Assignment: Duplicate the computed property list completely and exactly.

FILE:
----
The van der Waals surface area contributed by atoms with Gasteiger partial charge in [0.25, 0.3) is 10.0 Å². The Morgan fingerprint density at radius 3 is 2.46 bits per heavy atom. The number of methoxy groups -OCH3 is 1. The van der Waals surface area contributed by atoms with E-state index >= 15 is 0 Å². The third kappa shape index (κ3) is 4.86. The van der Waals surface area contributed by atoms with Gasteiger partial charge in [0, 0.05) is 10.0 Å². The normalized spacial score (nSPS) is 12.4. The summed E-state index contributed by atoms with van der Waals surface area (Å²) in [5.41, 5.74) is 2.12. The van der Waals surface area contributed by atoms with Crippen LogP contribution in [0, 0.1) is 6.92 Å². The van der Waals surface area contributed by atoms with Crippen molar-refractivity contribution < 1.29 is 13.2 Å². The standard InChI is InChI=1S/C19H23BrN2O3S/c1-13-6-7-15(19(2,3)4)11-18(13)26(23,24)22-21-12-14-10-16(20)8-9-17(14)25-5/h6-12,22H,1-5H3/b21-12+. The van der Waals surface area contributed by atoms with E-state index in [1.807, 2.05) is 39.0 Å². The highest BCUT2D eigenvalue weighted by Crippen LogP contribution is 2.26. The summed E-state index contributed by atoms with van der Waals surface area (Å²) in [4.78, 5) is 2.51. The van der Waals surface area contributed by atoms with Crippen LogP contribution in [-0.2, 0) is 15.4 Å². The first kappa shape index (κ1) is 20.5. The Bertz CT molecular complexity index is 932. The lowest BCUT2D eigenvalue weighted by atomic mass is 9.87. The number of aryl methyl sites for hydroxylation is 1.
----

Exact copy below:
The van der Waals surface area contributed by atoms with Gasteiger partial charge in [0.25, 0.3) is 10.0 Å². The Morgan fingerprint density at radius 3 is 2.46 bits per heavy atom. The number of methoxy groups -OCH3 is 1. The van der Waals surface area contributed by atoms with E-state index >= 15 is 0 Å². The third kappa shape index (κ3) is 4.86. The van der Waals surface area contributed by atoms with Gasteiger partial charge in [0, 0.05) is 10.0 Å². The normalized spacial score (nSPS) is 12.4. The summed E-state index contributed by atoms with van der Waals surface area (Å²) in [5.41, 5.74) is 2.12. The van der Waals surface area contributed by atoms with Crippen LogP contribution in [0, 0.1) is 6.92 Å². The van der Waals surface area contributed by atoms with Crippen molar-refractivity contribution < 1.29 is 13.2 Å². The standard InChI is InChI=1S/C19H23BrN2O3S/c1-13-6-7-15(19(2,3)4)11-18(13)26(23,24)22-21-12-14-10-16(20)8-9-17(14)25-5/h6-12,22H,1-5H3/b21-12+. The van der Waals surface area contributed by atoms with E-state index in [1.807, 2.05) is 39.0 Å². The highest BCUT2D eigenvalue weighted by Crippen LogP contribution is 2.26. The summed E-state index contributed by atoms with van der Waals surface area (Å²) in [4.78, 5) is 2.51. The van der Waals surface area contributed by atoms with Crippen LogP contribution in [-0.2, 0) is 15.4 Å². The first kappa shape index (κ1) is 20.5. The Bertz CT molecular complexity index is 932. The lowest BCUT2D eigenvalue weighted by atomic mass is 9.87. The number of aryl methyl sites for hydroxylation is 1.